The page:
As the birthplace of many great civilisations and as the continent that colonised the New World and beyond, it goes without saying that Europe is, indeed, awash with history. In fact, aside from the mouth-watering food and the leisurely rhythm, most visitors seek to immerse themselves in said historic heritage when they travel to the Old Continent; an easy way to find out what the most significant sites are is to look up those part of the UNESCO World Heritage programme, which highlights places with substantial cultural or historical implication.
Out of the almost 500 sites across Europe, here are 12 that, according to us, must be seen in a lifetime.
UNESCO Sites in Europe: What To See
Although no one would raise an eyebrow at seeing Venice on top of this list, there’s actually more to it than meets the eye. Evidently, the city is unadulterated eye candy; but what really sets it aside is the fact that Venice, its lagoon, and its 118 islands are registered under six different criteria, by opposition, most sites usually get two or three.
Obviously an artistic and architectural achievement, Venice also bears testimony to a bygone era when it linked the East and the West: this is where Marco Polo embarked on his voyage back in the 13th century, which were quickly followed by entrepreneurial merchants, further strengthening the Venetian authority across the Mediterranean Sea and the world.
Prague is nothing if not an outstanding architectural ensemble; with buildings spanning over nine centuries and a variety of cultural influences, the Czech capital is, deservedly, one of the most beautiful in Europe. What few visitors are aware of, however, is the significant role Prague played in the development of Christianity in Central Europe from the Middle Ages onwards and how it became the intellectual hub of the Old Continent’s eastern half, attracting now-household names like Mozart and Kafka.
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Few architects have left a similarly noteworthy mark on a city the way Gaudi did, his seven imaginative Barcelona masterpieces: Park Güell, Casa Milà-La Pedrera, Casa Batlló, to name a few and the still unfinished Sagrada Familia. It is widely agreed upon that his works represent an exceptional contribution to Barcelona’s early 20th century architectural, technological, and artistic development; his highly personal vision was inspired by Catalonia’s modernist movement and, perhaps more meaningfully, by the beauty of nature and its elements.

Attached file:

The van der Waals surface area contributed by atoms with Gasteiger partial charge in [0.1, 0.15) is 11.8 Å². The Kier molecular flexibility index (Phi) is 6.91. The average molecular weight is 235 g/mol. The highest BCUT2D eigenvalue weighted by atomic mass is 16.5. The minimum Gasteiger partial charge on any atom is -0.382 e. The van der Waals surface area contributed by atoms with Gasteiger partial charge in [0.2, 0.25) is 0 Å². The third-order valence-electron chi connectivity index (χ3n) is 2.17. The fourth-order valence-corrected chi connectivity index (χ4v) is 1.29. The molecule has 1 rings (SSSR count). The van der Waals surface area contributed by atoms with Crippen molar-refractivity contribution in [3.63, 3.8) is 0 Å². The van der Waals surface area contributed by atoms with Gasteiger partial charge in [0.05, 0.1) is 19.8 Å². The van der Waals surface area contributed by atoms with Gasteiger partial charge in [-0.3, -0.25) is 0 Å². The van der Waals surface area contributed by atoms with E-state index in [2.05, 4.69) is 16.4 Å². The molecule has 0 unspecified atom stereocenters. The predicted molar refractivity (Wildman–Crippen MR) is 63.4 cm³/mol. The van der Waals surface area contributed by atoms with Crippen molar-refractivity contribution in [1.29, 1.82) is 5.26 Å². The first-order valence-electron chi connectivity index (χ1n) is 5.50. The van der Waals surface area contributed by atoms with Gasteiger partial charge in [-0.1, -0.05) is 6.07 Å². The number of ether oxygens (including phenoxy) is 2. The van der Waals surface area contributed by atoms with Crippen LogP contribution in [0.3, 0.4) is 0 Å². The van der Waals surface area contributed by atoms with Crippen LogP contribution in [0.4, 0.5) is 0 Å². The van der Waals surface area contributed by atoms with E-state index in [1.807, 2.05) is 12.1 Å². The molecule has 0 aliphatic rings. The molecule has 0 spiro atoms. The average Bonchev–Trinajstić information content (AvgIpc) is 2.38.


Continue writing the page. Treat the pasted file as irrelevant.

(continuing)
Talk about a natural wonder! The Plitvice Lakes is indeed one of Europe’s most beautiful areas, and a continuously changing one at that, as the geological process is still very much active today. Waterfalls, caves, and turquoise-coloured lakes are quite common at Plitvice and are home to exceptional fauna, including wolves and bears, but also rare birds. An ornithologist’s paradise!
Budapest is infinitely more than just a pretty face: aside from historians, few people are actually aware that this particular stretch of the River Danube is home to a Roman settlement once known as Aquincum, the capital city of the Lower Pannonia province (present-day western Hungary and northern Serbia); one of its amphitheatres can still be visited today.
Moreover, Buda Castle and the Hungarian building are testament to the extensive power and influence held by the Austro-Hungarian empire throughout Europe in the late 19th century, of which Budapest was co-capital.